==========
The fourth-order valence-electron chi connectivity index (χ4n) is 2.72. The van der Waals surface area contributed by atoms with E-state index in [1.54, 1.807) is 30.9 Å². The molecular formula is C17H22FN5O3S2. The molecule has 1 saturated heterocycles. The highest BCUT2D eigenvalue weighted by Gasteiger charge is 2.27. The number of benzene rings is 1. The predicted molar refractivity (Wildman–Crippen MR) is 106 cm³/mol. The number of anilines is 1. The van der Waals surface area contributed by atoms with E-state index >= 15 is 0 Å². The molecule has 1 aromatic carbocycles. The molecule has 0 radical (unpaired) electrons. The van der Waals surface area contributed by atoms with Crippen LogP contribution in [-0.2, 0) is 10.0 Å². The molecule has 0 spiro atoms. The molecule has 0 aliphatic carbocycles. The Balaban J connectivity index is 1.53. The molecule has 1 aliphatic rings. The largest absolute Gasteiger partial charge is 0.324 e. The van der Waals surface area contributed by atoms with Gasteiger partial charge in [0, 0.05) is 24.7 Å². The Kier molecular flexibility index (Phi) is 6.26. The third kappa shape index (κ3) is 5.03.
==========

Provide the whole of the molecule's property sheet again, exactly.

The fourth-order valence-electron chi connectivity index (χ4n) is 2.72. The van der Waals surface area contributed by atoms with E-state index in [1.54, 1.807) is 30.9 Å². The molecular formula is C17H22FN5O3S2. The molecule has 1 saturated heterocycles. The highest BCUT2D eigenvalue weighted by Gasteiger charge is 2.27. The number of benzene rings is 1. The predicted molar refractivity (Wildman–Crippen MR) is 106 cm³/mol. The number of anilines is 1. The van der Waals surface area contributed by atoms with E-state index >= 15 is 0 Å². The molecule has 1 aromatic carbocycles. The molecule has 0 radical (unpaired) electrons. The van der Waals surface area contributed by atoms with Crippen LogP contribution in [-0.2, 0) is 10.0 Å². The molecule has 0 spiro atoms. The molecule has 0 aliphatic carbocycles. The Balaban J connectivity index is 1.53. The molecule has 1 aliphatic rings. The largest absolute Gasteiger partial charge is 0.324 e. The van der Waals surface area contributed by atoms with Gasteiger partial charge in [0, 0.05) is 24.7 Å². The Kier molecular flexibility index (Phi) is 6.26. The third kappa shape index (κ3) is 5.03.